I’m wearing my red fright wig and a draped scarf over it as I peer into the dregs of Chinese tea in my cup. I am trying to forecast the Dow Jones Industrial Average with gypsy technology.
Is that squiggly bit of tea debris a 6 or a 9? Are there four bits of tea in the cup or five? I am not a good enough gypsy to tell.
That is the summary of my attempt, at reader suggestion, to predict where the Dow Jones will be in 6 months or a year. The simple answer: I don’t know. Anyone who says they can forecast when to get back into the stock market is probably off on some Caribbean Island benefitting from your credulity.
Scots in Edinburgh and London
It is 200 years since the birth of Robert Burns, the great Scottish poet, and today’s blog is about Scots. Specifically, it is about Royal Bank of Scotland, now a nationalized bank in Britain, Alisdair Darling, the Chancellor of the Exchequeur (British Treasury), and Gordon Brown, the Prime Minister. Scots in Edinburgh and Scots in London.
Starting two decades ago, British banks began using the U.S. to enhance their capital ratios. Under rules set by the Bank for International Settlements, the issuance of non-cumulative preferred stock could raise banks’ capital against which they did business. Non-cumulative means that if a payment is missed it will not be made up for.
Aimed at retail investors, the new preferred shares came out at $25 so people could buy in round lots with modest amounts of money.
We had a water outage in my building (where both my office and my home are located) so today’s blog is late.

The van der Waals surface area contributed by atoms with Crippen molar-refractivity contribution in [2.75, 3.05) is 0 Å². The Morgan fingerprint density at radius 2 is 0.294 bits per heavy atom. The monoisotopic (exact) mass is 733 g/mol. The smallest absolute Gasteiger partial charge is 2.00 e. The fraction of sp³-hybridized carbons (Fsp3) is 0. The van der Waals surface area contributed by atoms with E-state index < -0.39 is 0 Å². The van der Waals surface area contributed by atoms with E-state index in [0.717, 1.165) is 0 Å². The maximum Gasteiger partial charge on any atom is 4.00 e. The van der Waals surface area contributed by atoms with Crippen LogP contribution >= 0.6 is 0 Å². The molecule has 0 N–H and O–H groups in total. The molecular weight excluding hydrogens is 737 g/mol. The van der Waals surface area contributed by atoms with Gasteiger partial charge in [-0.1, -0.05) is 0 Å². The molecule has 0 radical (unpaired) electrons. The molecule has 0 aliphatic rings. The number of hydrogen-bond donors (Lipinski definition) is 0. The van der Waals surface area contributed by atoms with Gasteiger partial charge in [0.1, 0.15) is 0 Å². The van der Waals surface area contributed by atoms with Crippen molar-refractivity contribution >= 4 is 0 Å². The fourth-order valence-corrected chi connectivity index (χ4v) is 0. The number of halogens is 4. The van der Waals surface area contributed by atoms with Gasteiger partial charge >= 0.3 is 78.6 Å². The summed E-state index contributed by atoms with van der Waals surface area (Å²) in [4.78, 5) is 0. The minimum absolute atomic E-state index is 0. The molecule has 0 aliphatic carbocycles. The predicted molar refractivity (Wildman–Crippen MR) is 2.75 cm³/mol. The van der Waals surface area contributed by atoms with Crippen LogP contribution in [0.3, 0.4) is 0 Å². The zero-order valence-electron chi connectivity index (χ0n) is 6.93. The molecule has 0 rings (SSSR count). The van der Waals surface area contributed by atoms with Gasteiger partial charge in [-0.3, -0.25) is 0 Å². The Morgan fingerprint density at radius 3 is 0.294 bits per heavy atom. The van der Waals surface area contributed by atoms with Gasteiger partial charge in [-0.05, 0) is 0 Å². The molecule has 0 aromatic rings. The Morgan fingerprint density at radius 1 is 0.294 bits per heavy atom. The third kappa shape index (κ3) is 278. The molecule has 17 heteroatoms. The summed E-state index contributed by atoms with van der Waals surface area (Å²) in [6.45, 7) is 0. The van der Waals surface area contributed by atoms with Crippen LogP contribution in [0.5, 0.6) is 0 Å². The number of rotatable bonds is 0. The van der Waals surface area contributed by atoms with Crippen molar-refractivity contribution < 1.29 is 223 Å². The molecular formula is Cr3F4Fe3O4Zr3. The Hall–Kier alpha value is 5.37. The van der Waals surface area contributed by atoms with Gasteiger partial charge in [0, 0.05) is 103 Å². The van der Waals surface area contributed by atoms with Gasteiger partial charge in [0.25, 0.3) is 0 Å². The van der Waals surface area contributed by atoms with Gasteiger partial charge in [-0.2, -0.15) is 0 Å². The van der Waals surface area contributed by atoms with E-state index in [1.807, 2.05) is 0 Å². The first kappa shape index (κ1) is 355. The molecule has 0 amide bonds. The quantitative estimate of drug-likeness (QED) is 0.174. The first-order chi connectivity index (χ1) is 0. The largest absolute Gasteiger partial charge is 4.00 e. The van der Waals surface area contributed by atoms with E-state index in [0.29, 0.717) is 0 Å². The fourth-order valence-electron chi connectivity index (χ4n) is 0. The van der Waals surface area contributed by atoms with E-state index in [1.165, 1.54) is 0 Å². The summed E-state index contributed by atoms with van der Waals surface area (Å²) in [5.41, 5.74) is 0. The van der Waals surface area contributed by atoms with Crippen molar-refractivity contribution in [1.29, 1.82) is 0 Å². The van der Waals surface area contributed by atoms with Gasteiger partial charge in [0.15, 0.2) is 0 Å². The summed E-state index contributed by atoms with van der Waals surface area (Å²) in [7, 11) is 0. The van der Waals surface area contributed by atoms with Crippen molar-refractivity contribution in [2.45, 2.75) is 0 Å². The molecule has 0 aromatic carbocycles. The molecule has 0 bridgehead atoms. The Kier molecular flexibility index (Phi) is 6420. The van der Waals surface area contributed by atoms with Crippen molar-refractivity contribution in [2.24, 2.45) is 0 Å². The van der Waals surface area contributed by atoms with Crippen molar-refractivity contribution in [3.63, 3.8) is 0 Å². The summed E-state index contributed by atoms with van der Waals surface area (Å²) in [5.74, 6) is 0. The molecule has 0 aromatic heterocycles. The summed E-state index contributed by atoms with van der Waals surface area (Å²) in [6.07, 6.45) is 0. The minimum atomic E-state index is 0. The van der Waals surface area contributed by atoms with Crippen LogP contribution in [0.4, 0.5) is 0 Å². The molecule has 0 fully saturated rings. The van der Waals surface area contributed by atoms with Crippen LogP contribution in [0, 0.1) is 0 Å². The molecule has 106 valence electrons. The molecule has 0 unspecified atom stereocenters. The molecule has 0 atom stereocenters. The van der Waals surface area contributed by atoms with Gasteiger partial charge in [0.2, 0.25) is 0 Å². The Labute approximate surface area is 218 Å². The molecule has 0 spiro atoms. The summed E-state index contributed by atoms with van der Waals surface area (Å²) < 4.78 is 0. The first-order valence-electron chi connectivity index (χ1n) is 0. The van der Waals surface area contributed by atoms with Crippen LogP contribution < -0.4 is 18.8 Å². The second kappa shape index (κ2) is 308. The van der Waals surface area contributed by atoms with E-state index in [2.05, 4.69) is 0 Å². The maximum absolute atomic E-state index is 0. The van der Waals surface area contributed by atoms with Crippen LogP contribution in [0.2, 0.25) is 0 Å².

The price of gold is testing quadruple digits and the peak reached a year ago. There is a lot of cheering among the gold bug brigade and every time it fails to pop over the border you can hear murmurs about conspiracies by central banks. Read more »
Shi and Mitsubishi
Many readers received this morning from our former publisher Rightside Advisors Inc. a promotion for a newsletter by Mr. Scott Fraser called the Natural Contrarian Press. Mr. Fraser is the subject of a “cease and desist” order by the U.S. Securities and Exchange Commission. Mr. Fraser’s advertisements and magalogs not only are unrealistic and unfounded but they are banned by the SEC because of previous misleading material he sent out.
Day of Reckoning
There was no joy in mudville as we went back to work after a 3-day weekend. Results from reporting companies was pretty grim. And the market is testing its Nov. 2008 lows.
*Regional trade finance bank Banco Latinoamericano de Exportaciones SA (BLX) does not expect the U.S. economic stimulus to help its Latin American business. "In general, 50% of the trade of Latin America is directly related to the U.S.," Bladex CEO Jaime Rivera to a conference call with analysts. He added: "Demand in the U.S. is down and is still falling. Most companies believe that process will continue."
No President's Day in Canada